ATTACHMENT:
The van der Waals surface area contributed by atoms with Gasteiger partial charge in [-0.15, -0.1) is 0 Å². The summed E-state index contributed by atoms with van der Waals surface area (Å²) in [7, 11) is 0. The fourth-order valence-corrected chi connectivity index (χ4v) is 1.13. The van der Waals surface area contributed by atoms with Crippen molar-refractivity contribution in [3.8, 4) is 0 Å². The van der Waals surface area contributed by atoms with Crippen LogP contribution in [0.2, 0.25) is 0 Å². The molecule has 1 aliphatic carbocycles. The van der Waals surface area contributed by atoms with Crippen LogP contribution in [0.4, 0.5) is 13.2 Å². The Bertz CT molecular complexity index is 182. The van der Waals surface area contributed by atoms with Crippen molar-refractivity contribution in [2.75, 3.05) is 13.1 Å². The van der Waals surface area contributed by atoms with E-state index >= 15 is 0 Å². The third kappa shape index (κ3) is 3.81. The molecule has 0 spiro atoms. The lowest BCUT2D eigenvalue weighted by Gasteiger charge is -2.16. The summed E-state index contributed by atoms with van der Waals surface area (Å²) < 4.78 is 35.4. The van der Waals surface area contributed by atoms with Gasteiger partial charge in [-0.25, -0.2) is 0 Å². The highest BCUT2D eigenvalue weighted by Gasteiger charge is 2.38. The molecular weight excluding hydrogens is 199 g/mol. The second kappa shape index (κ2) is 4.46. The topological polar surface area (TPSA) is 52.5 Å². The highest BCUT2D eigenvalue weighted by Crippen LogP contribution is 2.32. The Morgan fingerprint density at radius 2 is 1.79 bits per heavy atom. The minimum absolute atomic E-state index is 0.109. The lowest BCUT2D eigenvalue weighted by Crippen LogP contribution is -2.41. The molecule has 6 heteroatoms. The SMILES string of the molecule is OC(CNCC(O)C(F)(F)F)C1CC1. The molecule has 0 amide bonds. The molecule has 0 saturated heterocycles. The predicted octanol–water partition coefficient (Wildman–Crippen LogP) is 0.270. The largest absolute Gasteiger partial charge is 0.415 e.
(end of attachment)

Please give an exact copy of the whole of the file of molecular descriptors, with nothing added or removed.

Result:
The van der Waals surface area contributed by atoms with Gasteiger partial charge in [-0.15, -0.1) is 0 Å². The summed E-state index contributed by atoms with van der Waals surface area (Å²) in [7, 11) is 0. The fourth-order valence-corrected chi connectivity index (χ4v) is 1.13. The van der Waals surface area contributed by atoms with Crippen molar-refractivity contribution in [3.8, 4) is 0 Å². The van der Waals surface area contributed by atoms with Crippen LogP contribution in [0.2, 0.25) is 0 Å². The molecule has 1 aliphatic carbocycles. The van der Waals surface area contributed by atoms with Crippen LogP contribution in [0.4, 0.5) is 13.2 Å². The Bertz CT molecular complexity index is 182. The van der Waals surface area contributed by atoms with Crippen molar-refractivity contribution in [2.75, 3.05) is 13.1 Å². The van der Waals surface area contributed by atoms with E-state index >= 15 is 0 Å². The third kappa shape index (κ3) is 3.81. The molecule has 0 spiro atoms. The lowest BCUT2D eigenvalue weighted by Gasteiger charge is -2.16. The summed E-state index contributed by atoms with van der Waals surface area (Å²) < 4.78 is 35.4. The van der Waals surface area contributed by atoms with Gasteiger partial charge in [-0.25, -0.2) is 0 Å². The highest BCUT2D eigenvalue weighted by Gasteiger charge is 2.38. The molecular weight excluding hydrogens is 199 g/mol. The second kappa shape index (κ2) is 4.46. The topological polar surface area (TPSA) is 52.5 Å². The highest BCUT2D eigenvalue weighted by Crippen LogP contribution is 2.32. The Morgan fingerprint density at radius 2 is 1.79 bits per heavy atom. The minimum absolute atomic E-state index is 0.109. The lowest BCUT2D eigenvalue weighted by Crippen LogP contribution is -2.41. The molecule has 6 heteroatoms. The SMILES string of the molecule is OC(CNCC(O)C(F)(F)F)C1CC1. The molecule has 0 amide bonds. The molecule has 0 saturated heterocycles. The predicted octanol–water partition coefficient (Wildman–Crippen LogP) is 0.270. The largest absolute Gasteiger partial charge is 0.415 e.